Of course no movie can be a classic with just one great element. The script for The Treasure of Sierra Madre might be brilliant, but so is everything else. Humphrey Bogart is wonderful as Dobbs, which is fairly unsurprising, but Curtin and Howard are also both perfectly cast. Even the recurring bandit is engaging and well performed. The cinematography is wonderful. The Treasure of Sierra Madre was one of the first American films to do this type of extensive location shooting, and it shines through. The Mexican landscape is evocative. The perfect grim and complex setting for this thrilling morality play. Even scenes that would normally feel slightly dated in a movie of this age feel alive and fresh. Like the bar fight early on, that at first feels like the typically stagey, stiff, quiet affair you’d expect. As the scene unfolds however there’s a surprising grim realism and violence to the scene, that doesn’t even remotely feel dated.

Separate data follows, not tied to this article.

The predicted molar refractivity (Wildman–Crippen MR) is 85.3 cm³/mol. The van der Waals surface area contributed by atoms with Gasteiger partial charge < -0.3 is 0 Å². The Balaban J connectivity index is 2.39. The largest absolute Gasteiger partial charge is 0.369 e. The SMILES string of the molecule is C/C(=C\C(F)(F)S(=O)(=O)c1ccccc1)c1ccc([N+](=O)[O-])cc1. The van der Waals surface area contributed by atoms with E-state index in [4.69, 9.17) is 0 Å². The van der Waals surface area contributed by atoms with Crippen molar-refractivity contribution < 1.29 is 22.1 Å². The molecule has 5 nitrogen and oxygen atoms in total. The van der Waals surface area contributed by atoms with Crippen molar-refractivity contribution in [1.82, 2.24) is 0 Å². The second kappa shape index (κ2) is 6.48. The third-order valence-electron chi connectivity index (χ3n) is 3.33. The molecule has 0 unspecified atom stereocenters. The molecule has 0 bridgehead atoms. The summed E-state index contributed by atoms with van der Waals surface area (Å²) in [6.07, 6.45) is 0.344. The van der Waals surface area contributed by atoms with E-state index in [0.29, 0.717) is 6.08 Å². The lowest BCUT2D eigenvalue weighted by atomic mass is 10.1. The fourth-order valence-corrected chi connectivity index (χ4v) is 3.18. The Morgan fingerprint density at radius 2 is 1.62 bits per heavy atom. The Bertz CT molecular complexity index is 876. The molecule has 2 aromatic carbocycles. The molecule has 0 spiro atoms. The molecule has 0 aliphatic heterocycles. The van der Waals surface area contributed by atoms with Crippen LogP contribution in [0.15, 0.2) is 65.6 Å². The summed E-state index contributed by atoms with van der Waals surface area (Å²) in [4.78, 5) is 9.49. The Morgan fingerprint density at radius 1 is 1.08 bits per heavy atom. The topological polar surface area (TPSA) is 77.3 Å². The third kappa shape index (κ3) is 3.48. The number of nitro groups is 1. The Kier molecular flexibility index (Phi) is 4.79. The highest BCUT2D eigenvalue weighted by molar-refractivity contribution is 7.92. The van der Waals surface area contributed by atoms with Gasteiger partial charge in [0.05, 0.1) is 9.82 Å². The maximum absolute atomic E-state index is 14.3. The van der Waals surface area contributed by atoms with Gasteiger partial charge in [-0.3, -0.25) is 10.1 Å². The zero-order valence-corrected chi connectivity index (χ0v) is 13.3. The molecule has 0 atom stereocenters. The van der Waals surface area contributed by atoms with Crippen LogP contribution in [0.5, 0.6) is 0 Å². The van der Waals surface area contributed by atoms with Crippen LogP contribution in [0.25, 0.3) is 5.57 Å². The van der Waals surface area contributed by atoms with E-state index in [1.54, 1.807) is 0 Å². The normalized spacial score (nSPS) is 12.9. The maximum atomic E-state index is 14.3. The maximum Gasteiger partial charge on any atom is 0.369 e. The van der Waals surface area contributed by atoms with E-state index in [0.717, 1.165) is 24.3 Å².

The dangers faced by the characters in the film seem real and risky. Their slow mental disintegration, driven by greed, comes across as real and compelling. Fred C. Dobbs especially is quick to fall down this path, and before the end of the film the characters are holding each other at gunpoint and trying not to sleep. Everyone is trying to defend themselves or run away with three times their share of the gold.
It’s one of those movies that just feels almost ineffably classic, if that makes sense. The Treasure of the Sierra Madre certainly provided me with the writing challenge I was looking for. It’s just an excellent movie, plain and simple.